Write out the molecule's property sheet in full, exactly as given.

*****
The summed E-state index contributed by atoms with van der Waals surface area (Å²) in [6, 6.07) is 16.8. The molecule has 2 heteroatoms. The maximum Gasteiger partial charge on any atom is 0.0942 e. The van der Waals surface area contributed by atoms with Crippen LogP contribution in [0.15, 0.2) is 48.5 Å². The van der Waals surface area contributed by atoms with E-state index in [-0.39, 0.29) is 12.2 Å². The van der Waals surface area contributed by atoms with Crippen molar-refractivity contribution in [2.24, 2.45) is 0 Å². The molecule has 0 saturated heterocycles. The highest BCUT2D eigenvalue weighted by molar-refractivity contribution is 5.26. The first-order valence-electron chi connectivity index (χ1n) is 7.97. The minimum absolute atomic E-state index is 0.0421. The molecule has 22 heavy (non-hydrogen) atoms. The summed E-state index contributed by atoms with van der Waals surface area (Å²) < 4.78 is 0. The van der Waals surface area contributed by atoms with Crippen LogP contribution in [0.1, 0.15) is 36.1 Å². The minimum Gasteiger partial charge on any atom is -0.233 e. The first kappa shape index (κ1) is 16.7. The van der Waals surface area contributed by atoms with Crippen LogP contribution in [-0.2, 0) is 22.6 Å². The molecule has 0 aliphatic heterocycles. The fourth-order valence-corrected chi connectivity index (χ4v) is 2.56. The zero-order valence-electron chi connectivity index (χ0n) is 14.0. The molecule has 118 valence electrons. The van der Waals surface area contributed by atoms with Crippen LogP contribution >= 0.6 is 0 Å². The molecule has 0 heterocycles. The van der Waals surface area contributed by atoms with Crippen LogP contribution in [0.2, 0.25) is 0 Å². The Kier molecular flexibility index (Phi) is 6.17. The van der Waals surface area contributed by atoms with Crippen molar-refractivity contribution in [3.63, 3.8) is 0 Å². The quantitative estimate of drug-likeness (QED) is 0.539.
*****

The summed E-state index contributed by atoms with van der Waals surface area (Å²) in [6, 6.07) is 16.8. The molecule has 2 heteroatoms. The maximum Gasteiger partial charge on any atom is 0.0942 e. The van der Waals surface area contributed by atoms with Crippen LogP contribution in [0.15, 0.2) is 48.5 Å². The van der Waals surface area contributed by atoms with E-state index in [-0.39, 0.29) is 12.2 Å². The van der Waals surface area contributed by atoms with Crippen molar-refractivity contribution in [2.24, 2.45) is 0 Å². The molecule has 0 saturated heterocycles. The highest BCUT2D eigenvalue weighted by molar-refractivity contribution is 5.26. The first-order valence-electron chi connectivity index (χ1n) is 7.97. The minimum absolute atomic E-state index is 0.0421. The molecule has 22 heavy (non-hydrogen) atoms. The summed E-state index contributed by atoms with van der Waals surface area (Å²) < 4.78 is 0. The van der Waals surface area contributed by atoms with Crippen LogP contribution in [0.1, 0.15) is 36.1 Å². The minimum Gasteiger partial charge on any atom is -0.233 e. The first kappa shape index (κ1) is 16.7. The van der Waals surface area contributed by atoms with Crippen LogP contribution in [-0.2, 0) is 22.6 Å². The molecule has 0 aliphatic heterocycles. The fourth-order valence-corrected chi connectivity index (χ4v) is 2.56. The zero-order valence-electron chi connectivity index (χ0n) is 14.0. The molecule has 118 valence electrons. The van der Waals surface area contributed by atoms with Crippen LogP contribution >= 0.6 is 0 Å². The molecule has 0 heterocycles. The van der Waals surface area contributed by atoms with Crippen LogP contribution in [0.2, 0.25) is 0 Å². The Kier molecular flexibility index (Phi) is 6.17. The van der Waals surface area contributed by atoms with Crippen molar-refractivity contribution in [3.63, 3.8) is 0 Å². The quantitative estimate of drug-likeness (QED) is 0.539.